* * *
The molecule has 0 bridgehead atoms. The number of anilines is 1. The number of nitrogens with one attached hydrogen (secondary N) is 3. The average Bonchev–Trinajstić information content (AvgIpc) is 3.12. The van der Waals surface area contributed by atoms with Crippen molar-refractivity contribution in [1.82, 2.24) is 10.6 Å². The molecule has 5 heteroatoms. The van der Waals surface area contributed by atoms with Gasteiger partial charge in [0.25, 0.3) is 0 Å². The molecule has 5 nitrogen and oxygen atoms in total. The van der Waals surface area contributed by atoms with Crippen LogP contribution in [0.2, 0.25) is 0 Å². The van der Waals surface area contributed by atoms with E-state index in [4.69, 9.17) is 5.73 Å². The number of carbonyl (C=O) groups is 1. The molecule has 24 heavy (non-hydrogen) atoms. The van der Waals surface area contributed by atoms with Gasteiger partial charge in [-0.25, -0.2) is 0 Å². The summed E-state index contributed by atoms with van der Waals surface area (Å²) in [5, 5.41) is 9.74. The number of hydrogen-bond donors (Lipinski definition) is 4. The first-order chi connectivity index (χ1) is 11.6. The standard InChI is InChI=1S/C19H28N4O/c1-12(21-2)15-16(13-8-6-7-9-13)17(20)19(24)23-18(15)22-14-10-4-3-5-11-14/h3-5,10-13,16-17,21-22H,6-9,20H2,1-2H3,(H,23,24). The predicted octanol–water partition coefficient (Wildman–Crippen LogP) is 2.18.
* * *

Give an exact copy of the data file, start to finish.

The molecule has 0 bridgehead atoms. The number of anilines is 1. The number of nitrogens with one attached hydrogen (secondary N) is 3. The average Bonchev–Trinajstić information content (AvgIpc) is 3.12. The van der Waals surface area contributed by atoms with Crippen molar-refractivity contribution in [1.82, 2.24) is 10.6 Å². The molecule has 5 heteroatoms. The van der Waals surface area contributed by atoms with Gasteiger partial charge in [0.25, 0.3) is 0 Å². The molecule has 5 nitrogen and oxygen atoms in total. The van der Waals surface area contributed by atoms with Crippen LogP contribution in [0.2, 0.25) is 0 Å². The van der Waals surface area contributed by atoms with E-state index in [4.69, 9.17) is 5.73 Å². The number of carbonyl (C=O) groups is 1. The molecule has 24 heavy (non-hydrogen) atoms. The van der Waals surface area contributed by atoms with Gasteiger partial charge in [-0.25, -0.2) is 0 Å². The summed E-state index contributed by atoms with van der Waals surface area (Å²) in [5, 5.41) is 9.74. The number of hydrogen-bond donors (Lipinski definition) is 4. The first-order chi connectivity index (χ1) is 11.6. The standard InChI is InChI=1S/C19H28N4O/c1-12(21-2)15-16(13-8-6-7-9-13)17(20)19(24)23-18(15)22-14-10-4-3-5-11-14/h3-5,10-13,16-17,21-22H,6-9,20H2,1-2H3,(H,23,24). The predicted octanol–water partition coefficient (Wildman–Crippen LogP) is 2.18.